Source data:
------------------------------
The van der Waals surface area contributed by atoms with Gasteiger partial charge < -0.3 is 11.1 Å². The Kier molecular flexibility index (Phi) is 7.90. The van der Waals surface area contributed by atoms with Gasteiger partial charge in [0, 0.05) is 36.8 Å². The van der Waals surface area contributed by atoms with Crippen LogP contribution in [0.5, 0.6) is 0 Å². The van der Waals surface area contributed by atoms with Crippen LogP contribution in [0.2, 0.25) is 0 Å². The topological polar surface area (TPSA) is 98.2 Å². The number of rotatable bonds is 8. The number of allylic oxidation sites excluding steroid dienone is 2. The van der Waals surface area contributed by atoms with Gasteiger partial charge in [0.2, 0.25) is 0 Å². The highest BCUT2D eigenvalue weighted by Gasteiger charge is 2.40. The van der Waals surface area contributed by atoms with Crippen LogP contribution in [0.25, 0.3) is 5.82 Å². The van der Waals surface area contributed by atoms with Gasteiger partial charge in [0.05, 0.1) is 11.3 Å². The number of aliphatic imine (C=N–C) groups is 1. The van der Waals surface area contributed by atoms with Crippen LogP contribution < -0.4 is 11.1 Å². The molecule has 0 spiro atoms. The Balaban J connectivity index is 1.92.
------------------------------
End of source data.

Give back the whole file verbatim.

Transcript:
The van der Waals surface area contributed by atoms with Gasteiger partial charge < -0.3 is 11.1 Å². The Kier molecular flexibility index (Phi) is 7.90. The van der Waals surface area contributed by atoms with Gasteiger partial charge in [0, 0.05) is 36.8 Å². The van der Waals surface area contributed by atoms with Crippen LogP contribution in [0.5, 0.6) is 0 Å². The van der Waals surface area contributed by atoms with Crippen LogP contribution in [0.2, 0.25) is 0 Å². The topological polar surface area (TPSA) is 98.2 Å². The number of rotatable bonds is 8. The number of allylic oxidation sites excluding steroid dienone is 2. The van der Waals surface area contributed by atoms with Gasteiger partial charge in [0.2, 0.25) is 0 Å². The highest BCUT2D eigenvalue weighted by Gasteiger charge is 2.40. The van der Waals surface area contributed by atoms with Crippen LogP contribution in [0.25, 0.3) is 5.82 Å². The van der Waals surface area contributed by atoms with Gasteiger partial charge in [0.05, 0.1) is 11.3 Å². The number of aliphatic imine (C=N–C) groups is 1. The van der Waals surface area contributed by atoms with Crippen LogP contribution < -0.4 is 11.1 Å². The molecule has 0 spiro atoms. The Balaban J connectivity index is 1.92.